Big Ten Football's Best Candidates to Win 2014 Heisman Trophy
The Big Ten hasn't had a Heisman Trophy winner since Ohio State quarterback Troy Smith in 2006. Before that, you would have to stretch back to the end of the last millennium to find another player from the conference—Wisconsin running back Ron Dayne—who claimed the award.
No other "power" conference has had less than two Heisman winners since 2000, but being an underdog is part of the Big Ten's newfound charm. No longer a powerhouse, the conference has taken on the role of the plucky underdog and, in certain spots, played it quite well.
But even if the league, as a whole, is considered a bit of an underdog, that doesn't mean the players and teams at the top are incapable of national recognition. Ohio State and Michigan State are expected to be Top 10 teams at the start of next season, and even beyond those two stalwarts, there are glimmers of hope throughout the Midwest.
Based on the body of work they have already put forth and the situations they find themselves in next season, at least four Big Ten players stand a realistic shot of contending for the Heisman Trophy.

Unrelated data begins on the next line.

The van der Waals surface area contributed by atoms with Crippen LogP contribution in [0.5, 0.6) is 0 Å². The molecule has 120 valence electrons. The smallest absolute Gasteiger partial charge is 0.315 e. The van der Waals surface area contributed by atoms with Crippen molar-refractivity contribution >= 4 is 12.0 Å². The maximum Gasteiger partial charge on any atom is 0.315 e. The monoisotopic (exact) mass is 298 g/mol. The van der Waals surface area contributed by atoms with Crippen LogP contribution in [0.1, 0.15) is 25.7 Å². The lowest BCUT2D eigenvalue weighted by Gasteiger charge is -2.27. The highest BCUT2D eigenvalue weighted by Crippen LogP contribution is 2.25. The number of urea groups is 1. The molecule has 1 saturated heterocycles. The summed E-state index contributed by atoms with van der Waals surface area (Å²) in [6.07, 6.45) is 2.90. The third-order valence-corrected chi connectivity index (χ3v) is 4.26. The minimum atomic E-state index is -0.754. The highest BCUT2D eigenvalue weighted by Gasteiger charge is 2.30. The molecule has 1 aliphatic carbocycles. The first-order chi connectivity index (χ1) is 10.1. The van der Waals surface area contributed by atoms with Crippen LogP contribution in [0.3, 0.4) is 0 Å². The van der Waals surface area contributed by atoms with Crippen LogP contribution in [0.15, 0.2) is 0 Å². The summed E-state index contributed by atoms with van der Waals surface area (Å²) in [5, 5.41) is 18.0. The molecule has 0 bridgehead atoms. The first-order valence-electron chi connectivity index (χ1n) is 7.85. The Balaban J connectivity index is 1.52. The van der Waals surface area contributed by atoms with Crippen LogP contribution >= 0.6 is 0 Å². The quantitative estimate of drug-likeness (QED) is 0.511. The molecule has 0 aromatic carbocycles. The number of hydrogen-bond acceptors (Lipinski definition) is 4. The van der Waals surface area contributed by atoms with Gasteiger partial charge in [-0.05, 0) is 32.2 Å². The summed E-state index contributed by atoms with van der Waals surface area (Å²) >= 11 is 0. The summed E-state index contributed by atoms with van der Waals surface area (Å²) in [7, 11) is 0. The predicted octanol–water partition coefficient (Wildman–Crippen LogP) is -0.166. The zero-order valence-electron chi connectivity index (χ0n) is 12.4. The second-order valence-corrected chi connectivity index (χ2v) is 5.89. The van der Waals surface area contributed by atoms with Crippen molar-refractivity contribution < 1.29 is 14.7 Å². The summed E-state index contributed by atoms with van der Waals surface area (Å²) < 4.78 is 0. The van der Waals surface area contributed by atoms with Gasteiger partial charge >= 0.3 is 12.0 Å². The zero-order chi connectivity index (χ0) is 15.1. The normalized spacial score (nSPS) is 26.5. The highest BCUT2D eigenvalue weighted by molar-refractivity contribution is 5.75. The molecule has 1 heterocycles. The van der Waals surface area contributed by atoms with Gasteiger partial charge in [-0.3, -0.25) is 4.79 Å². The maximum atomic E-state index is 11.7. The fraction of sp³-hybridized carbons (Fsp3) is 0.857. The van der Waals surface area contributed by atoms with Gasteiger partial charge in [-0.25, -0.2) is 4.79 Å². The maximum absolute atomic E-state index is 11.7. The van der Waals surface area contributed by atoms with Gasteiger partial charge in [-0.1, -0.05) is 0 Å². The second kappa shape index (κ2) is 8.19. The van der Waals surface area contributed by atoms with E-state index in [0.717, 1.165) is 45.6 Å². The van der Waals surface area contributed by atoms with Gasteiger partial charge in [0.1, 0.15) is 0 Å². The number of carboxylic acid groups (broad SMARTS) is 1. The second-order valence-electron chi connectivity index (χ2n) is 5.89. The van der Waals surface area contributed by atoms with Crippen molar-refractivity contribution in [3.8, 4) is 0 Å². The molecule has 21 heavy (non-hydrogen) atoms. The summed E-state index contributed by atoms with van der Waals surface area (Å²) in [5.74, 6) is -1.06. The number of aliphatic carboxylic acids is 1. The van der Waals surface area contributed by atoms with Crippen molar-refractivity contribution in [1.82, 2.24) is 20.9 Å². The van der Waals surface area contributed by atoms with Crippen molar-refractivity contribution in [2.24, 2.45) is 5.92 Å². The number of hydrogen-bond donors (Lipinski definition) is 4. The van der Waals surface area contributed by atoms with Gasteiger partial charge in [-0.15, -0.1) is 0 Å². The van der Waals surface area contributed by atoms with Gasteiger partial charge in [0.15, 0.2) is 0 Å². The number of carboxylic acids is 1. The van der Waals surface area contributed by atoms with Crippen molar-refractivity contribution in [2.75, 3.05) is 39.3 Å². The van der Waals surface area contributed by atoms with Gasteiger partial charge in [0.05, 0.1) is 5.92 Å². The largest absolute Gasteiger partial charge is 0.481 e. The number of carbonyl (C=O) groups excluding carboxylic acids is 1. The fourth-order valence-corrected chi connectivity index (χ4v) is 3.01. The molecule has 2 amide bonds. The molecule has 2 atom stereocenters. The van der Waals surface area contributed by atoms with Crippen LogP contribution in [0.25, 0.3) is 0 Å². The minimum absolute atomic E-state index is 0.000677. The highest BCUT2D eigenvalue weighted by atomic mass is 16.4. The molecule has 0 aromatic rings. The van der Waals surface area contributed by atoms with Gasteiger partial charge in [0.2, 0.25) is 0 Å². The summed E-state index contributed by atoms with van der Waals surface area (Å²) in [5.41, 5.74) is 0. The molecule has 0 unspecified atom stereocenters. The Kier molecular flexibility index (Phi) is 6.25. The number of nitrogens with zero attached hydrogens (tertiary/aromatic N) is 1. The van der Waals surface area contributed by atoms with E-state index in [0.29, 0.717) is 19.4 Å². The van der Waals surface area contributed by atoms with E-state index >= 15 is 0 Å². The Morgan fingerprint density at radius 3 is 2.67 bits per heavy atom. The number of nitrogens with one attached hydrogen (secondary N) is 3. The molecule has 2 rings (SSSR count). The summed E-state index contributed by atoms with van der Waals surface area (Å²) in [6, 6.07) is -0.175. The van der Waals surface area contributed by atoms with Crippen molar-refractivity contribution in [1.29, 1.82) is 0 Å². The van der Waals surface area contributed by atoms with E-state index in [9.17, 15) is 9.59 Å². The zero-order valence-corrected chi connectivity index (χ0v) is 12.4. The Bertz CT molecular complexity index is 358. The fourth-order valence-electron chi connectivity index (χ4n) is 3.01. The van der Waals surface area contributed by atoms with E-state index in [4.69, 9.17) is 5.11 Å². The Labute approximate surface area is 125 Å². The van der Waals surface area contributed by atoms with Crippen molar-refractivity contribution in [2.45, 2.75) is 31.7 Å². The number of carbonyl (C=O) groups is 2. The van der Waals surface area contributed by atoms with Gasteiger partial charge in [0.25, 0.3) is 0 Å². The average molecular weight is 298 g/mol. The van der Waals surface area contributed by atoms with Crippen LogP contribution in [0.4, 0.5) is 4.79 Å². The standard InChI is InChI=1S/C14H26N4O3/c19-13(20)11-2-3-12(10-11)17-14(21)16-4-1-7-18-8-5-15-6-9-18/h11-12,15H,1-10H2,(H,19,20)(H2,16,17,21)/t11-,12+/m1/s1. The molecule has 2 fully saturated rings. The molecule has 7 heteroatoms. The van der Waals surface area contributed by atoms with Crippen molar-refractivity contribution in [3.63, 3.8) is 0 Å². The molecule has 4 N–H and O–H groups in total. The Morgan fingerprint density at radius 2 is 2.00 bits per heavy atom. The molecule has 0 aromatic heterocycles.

Behind them, a deep class of dark horses could emerge. Johnny Manziel, after all, was not considered a "realistic" Heisman candidate when he took the reigns at Texas A&M two seasons ago.
Who says the next Johnny Football can't play in the B1G?
10. RB Tevin Coleman, Indiana
Tevin Coleman was one of the best running backs in the country for three-fourths of last season but missed the final three games with an ankle injury. Even without Seth Littrell around to run the offense, he is a unique blend of power and big-play ability. The Hoosiers should once again be one of the best (and most overlooked) offenses in America, and Coleman will be leading the charge.
9. WR Stefon Diggs, Maryland